Many of my close friends and coworkers know that I’m doing the 24 Hours of Booty ride again this year. While I didn’t train as hard as I did last year for this event, I know that I am physically ready.
As physically challenging as this ride is, a lot of people fail to realize how MENTALLY challenging it can be as well.
24 STRAIGHT HOURS of riding. It’s a 3-mile loop. It gets redundant after a while. REALLY redundant.
Fortunately, there are 1,200 other riders on the course and that’s where the fun lies. I will meet so many interesting people along the route tonight and tomorrow.
Some of them will be cancer survivors.
I really love to hear their stories of overcoming this horrible disease. These survivors have such a zest for life. They look at things in life differently than most folks do. They don’t take things for granted, and they relish in the little things in life. It’s a philosophy that I find inspiring.
As the night (and mileage) unfolds here tonight, and I start to fade a bit, it’s these conversations with the other cyclists that will keep me from quitting.
My Uncle Bill passed away from cancer the day before I did the 2008 Booty ride. He was on my mind quite a bit during that ride.
Last year, my sister and my mom who both battled cancer and survived, were on my mind during the ride.
As I start to get older, I seem to know more and more folks that have either battled cancer and survived, or they battled cancer courageously, but lost.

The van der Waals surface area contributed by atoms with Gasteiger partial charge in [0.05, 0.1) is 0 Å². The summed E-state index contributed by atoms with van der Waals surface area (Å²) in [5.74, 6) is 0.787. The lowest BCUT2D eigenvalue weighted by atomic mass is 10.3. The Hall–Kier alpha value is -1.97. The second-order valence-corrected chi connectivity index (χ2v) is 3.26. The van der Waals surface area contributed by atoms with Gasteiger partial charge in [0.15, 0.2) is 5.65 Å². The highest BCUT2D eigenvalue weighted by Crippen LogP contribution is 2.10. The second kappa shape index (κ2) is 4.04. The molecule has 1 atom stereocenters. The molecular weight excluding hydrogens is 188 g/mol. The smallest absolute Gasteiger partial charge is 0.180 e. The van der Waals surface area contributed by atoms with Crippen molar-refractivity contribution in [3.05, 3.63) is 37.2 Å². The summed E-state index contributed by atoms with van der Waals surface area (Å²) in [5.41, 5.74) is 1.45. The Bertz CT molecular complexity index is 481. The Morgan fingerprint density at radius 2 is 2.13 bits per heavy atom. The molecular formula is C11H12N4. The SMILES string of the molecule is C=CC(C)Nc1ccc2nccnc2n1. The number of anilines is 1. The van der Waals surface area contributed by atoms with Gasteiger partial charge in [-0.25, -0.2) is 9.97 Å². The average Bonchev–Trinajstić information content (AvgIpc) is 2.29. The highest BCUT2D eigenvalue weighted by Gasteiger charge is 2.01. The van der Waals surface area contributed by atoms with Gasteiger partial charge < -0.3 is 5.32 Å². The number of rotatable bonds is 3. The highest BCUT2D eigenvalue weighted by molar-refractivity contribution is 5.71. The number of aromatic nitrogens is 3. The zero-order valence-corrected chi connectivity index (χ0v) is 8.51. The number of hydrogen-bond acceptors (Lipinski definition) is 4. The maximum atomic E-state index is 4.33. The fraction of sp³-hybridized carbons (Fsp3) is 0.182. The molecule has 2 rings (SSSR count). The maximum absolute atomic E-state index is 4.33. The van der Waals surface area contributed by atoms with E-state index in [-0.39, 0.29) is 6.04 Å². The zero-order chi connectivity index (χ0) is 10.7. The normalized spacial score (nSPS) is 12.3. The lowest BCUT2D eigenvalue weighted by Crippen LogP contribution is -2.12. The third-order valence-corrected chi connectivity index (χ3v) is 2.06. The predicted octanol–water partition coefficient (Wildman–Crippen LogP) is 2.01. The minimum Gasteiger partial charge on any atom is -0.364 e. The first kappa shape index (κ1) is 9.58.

My wife has an Aunt that battled breast cancer (and won.) Her Grandmother also battled breast cancer.
As I shared my enthusiasm of once again participating in this 24-hour “marathon” of riding, my friends and coworkers look at me like I’m crazy. They ask me how I can possibly sit and pedal on a bike for so long?
EVERY TIME I think about quitting and getting off the bike and calling it a day, I think of all the people I know who had NO CHOICE when it came to battling cancer. They HAD to endure chemo and radiation and the pain, discomfort and side effects that go along with that treatment. MONTHS and MONTHS of this. Day in and day out. It has to be excruciating both physically and mentally.
Me? All I have to do is ride a bike. I LOVE riding bikes. I’m good at riding bikes. Yes, it does become physically challenging to ride over 200 miles in one day, but I’m sure the pain I endure (mental and physical) PALES in comparison to what a cancer victim goes through.
That’s what keeps me pedaling. Plain and simple.
Yeah, I’m in pain, but I’m sure having cancer sucks WAY MORE than riding a bike.
Here’s to over 200 miles tonight!